Chicago mayor's race may be battle of shoe leather
CHICAGO – It used to be that getting elected in Chicago meant relying on the ward boss, the precinct captain and the small armies they deployed to fix potholes, hand out frozen turkeys and even drive people to the polls.
Court rulings and corruption convictions have ended the primacy of the Machine, leaving get-out-the-vote efforts in the hands of what officials say are volunteers. But the city's first real mayor's race in more than two decades will test how far Chicago has advanced since the Machine's heyday, and how badly big-name, well-funded candidates like Rahm Emanuel still need that old street-level help.
"Never underestimate the power of the precinct worker," said Tom Manion, a longtime political operative who directed Mayor Richard M. Daley's first re-election campaign in 1991. "This is going to be a Generation X campaign with Facebook, Twitter and all that ... but you should never forget the power of friend talking to friend, neighbor talking to neighbor."
After resigning as White House chief of staff, Emanuel is expected to reintroduce himself to Chicago this week with visits to neighborhoods to meet voters. He has launched a new campaign website, ChicagoforRahm.com, with the promise of "a special video announcement" on Sunday. He easily has greater name recognition than other contenders, and he is among several candidates seeking the support of wealthy businessmen and politicians.
But election time in Chicago means the phones of ward committeemen and aldermen are ringing once again, with candidates asking how many volunteers they could put on the street and whether they would do so for them.
The modern campaign is a twist on the kind Chicago became known for, when city workers campaigned like their jobs depended on it — which they did — and ward bosses were expected to know how every firefighter and teacher was going to vote.
In the 1970s and '80s, court-backed agreements called the Shakman decrees made it illegal to hire and fire city employees for political reasons. So party officials now are careful to say volunteers are truly working out of sheer loyalty — though recent prosecutions prove the Chicago way of politics isn't completely gone. Some say it's just gone underground.
The jockeying for street help has already begun.
"I've talked to some folks in different campaigns," said David Fagus, the Democratic ward committeeman in the 49th ward on the city's North Side, who said he has about 100 volunteers at his disposal if and when he commits to a campaign.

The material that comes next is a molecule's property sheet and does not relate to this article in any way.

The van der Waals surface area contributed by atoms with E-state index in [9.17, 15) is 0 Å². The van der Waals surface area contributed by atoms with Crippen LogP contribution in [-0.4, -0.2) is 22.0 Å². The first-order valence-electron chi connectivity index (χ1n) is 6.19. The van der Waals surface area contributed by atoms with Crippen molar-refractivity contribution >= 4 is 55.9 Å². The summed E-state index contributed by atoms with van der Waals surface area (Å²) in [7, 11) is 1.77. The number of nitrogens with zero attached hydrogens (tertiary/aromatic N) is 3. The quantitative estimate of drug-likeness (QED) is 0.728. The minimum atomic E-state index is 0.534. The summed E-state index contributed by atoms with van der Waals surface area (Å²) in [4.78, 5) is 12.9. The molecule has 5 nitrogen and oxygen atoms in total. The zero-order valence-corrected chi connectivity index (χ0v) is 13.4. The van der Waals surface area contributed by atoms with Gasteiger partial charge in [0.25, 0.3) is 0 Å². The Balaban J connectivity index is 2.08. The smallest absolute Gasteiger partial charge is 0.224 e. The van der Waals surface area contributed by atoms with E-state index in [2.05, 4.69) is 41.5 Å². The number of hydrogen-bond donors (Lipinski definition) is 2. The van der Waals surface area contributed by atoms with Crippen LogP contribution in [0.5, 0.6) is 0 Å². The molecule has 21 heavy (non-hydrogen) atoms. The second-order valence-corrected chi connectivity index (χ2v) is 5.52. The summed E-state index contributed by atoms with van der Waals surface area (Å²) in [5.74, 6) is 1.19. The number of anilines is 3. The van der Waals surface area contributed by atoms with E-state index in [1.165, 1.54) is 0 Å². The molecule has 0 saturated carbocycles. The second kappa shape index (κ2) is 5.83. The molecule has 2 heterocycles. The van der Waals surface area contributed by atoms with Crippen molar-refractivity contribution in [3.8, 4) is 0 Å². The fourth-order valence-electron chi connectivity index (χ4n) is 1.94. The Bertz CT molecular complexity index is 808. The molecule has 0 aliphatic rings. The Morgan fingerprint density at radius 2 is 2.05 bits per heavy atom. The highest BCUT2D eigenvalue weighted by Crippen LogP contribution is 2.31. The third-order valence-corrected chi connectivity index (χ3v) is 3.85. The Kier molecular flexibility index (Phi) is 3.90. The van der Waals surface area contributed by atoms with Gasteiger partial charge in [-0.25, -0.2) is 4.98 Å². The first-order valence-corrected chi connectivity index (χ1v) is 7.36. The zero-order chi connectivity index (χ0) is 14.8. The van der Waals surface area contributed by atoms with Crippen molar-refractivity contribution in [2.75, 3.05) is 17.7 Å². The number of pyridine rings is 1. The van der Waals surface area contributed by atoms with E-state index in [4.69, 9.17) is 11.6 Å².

Gery Chico, the Chicago School Board president and a close Daley ally who has announced he's in the race, said he has 500 volunteers working the streets, concentrating mainly on garnering the 12,500 signatures needed to secure a ballot spot. But, he said, those volunteers also send a message to larger ward organizations that a candidate has a strong campaign.
"They want to see if you have the resources," he explained.
Some candidates have enough support to put hundreds, if not thousands, of volunteers on the street. Cook County Sheriff Tom Dart, who has been telling allies that he's running, has the ability to quickly dispatch 250 or 300 volunteers, said Thom Serafin, a Chicago political analyst.
State Sen. James Meeks might have a lot more, thanks to his other job: pastor of a huge church on the city's South Side. "Meeks can go to his church; there are 20,000 people there," Fagus said.
After his time in Washington, Emanuel faces doubts about his support in the neighborhoods. Daley gave him street support when Emanuel ran for Congress from the North Side, but the mayor has so far has pledged neutrality.
With a political war chest of more than $1 million, there is little doubt Emanuel can hire plenty of people, said Dick Simpson, a University of Illinois at Chicago political scientist and former city alderman.
But it is unlikely the candidates will be able to field anywhere near the 10,000 volunteers that Manion said worked on Daley's first re-election campaign. Among the other changes is a parade of city workers charged with corruption in recent years — some of whom were brought down in an investigation that touched Emanuel.
In 2002, he and other candidates, including Daley, received campaign help from water department employees at the direction of their boss, who was convicted of corruption. Neither Emanuel nor Daley was accused of wrongdoing, but Emanuel's opponents will certainly mention the episode.
The biggest recent case involved Robert Sorich, Daley's "patronage chief," and three others, who were convicted of falsifying interviews and test scores of employment applicants to make sure jobs went to those who got out the vote.
"Any operations that survived the publicity (of those cases) have gone deep underground out of fear of the U.S. attorney," said lawyer Michael Shakman, whose crusade against patronage led to the court decrees.
But expect no shortage of door knocking and rides to the polls offered on a chilly February election day. "Friendly committeemen will be out there to encourage the senior citizen to vote early, and if they can assist with a cup of coffee and companionship while they vote, they'll do that," Serafin said.
Federal prosecutors will watch the process closely, but the real scrutiny will come after the election, said David Hoffman, a former inspector general at City Hall.
"The key issue will be if there is a link between political work and handing out ... jobs, contracts or something else," Hoffman said. "The first six to 12 months (after the election) will tell you a lot."